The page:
If Pepe Le Pew has taught us anything, it’s that skunks seem to relish their own stench, refusing to let it rob them of their self-confidence. The dual-striped creatures—there are 11 species in total— are mammals, and they defend themselves against predators by using anus-adjacent oil glands to shoot a plume of sulfurous stink at attackers. They can also aim it like a water gun with surprising force (over a 10-foot trajectory) and accuracy. But what happens if a skunk is sprayed by another skunk? And does the sprayer find his or her own smell offensive?
As it turns out, Warner Bros. cartoons may not be as scientifically accurate as previously thought. According to Jerry Dragoo, Ph.D., a mephitologist and head of the Dragoo Institute for the Betterment of Skunks and Skunk Reputations, skunks do not find their own odor pleasant. At all. “Skunks do not enjoy the spray of other skunks,” he says. “A skunk’s sense of smell is stronger than a human’s, so the odor will be as offensive.” Like any other victim, a skunk will rub its face in the dirt, sneeze, or try to groom itself to get rid of the irritant.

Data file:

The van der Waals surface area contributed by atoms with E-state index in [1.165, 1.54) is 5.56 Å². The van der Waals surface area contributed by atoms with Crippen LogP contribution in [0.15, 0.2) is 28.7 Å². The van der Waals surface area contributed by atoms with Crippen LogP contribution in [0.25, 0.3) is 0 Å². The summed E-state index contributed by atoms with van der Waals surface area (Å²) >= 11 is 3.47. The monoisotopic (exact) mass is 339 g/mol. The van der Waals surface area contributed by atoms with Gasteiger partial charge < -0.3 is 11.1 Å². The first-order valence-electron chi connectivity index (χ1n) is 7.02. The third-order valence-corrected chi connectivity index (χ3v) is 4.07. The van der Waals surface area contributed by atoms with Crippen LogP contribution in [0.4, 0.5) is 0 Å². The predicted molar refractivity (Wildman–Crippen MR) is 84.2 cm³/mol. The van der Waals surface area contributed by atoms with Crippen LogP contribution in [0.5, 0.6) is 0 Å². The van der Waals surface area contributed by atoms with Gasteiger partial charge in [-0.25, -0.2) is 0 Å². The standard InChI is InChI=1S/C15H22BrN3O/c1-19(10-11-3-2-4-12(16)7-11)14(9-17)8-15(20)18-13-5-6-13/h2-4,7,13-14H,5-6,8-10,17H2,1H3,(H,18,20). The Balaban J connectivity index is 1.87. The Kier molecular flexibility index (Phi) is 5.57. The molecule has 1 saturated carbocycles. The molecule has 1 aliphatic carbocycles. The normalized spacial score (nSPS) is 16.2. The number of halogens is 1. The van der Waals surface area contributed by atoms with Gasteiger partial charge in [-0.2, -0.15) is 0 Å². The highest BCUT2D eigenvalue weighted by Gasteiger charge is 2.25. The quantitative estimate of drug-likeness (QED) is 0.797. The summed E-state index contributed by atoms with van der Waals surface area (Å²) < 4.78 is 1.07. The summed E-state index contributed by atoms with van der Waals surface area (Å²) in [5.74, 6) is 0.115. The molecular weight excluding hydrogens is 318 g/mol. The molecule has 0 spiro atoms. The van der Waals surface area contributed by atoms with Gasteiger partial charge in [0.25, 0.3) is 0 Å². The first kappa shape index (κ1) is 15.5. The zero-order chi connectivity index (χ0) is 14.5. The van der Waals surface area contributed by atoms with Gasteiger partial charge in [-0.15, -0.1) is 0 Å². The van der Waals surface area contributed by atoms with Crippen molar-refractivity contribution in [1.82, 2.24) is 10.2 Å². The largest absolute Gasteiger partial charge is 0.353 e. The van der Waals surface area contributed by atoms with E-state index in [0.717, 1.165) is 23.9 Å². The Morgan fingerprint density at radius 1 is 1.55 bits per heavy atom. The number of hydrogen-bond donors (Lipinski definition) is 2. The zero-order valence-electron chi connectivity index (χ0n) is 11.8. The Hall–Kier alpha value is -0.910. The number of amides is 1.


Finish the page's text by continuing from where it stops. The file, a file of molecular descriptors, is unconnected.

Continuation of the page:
Out of courtesy, skunks usually warn one another of a pending squirt before firing away—and it’s usually a last resort. “Skunks rarely spray each other,” Dragoo says, citing the fact that few skunk-on-skunk conflicts are serious enough to warrant nature's mustard gas. Some juvenile skunks, however, might spray an adult, since mature skunks have been known to kill weaker passersby; females will also spray during mating season if a male is too aggressive in his courtship.
For any skunk, resorting to their special ammunition carries the risk of catching some stink shrapnel. “When skunks spray, they rarely get any on themselves, but it does happen,” Dragoo says. “Though they can tolerate [their own] smell, they do not appreciate getting it in the face and eyes.”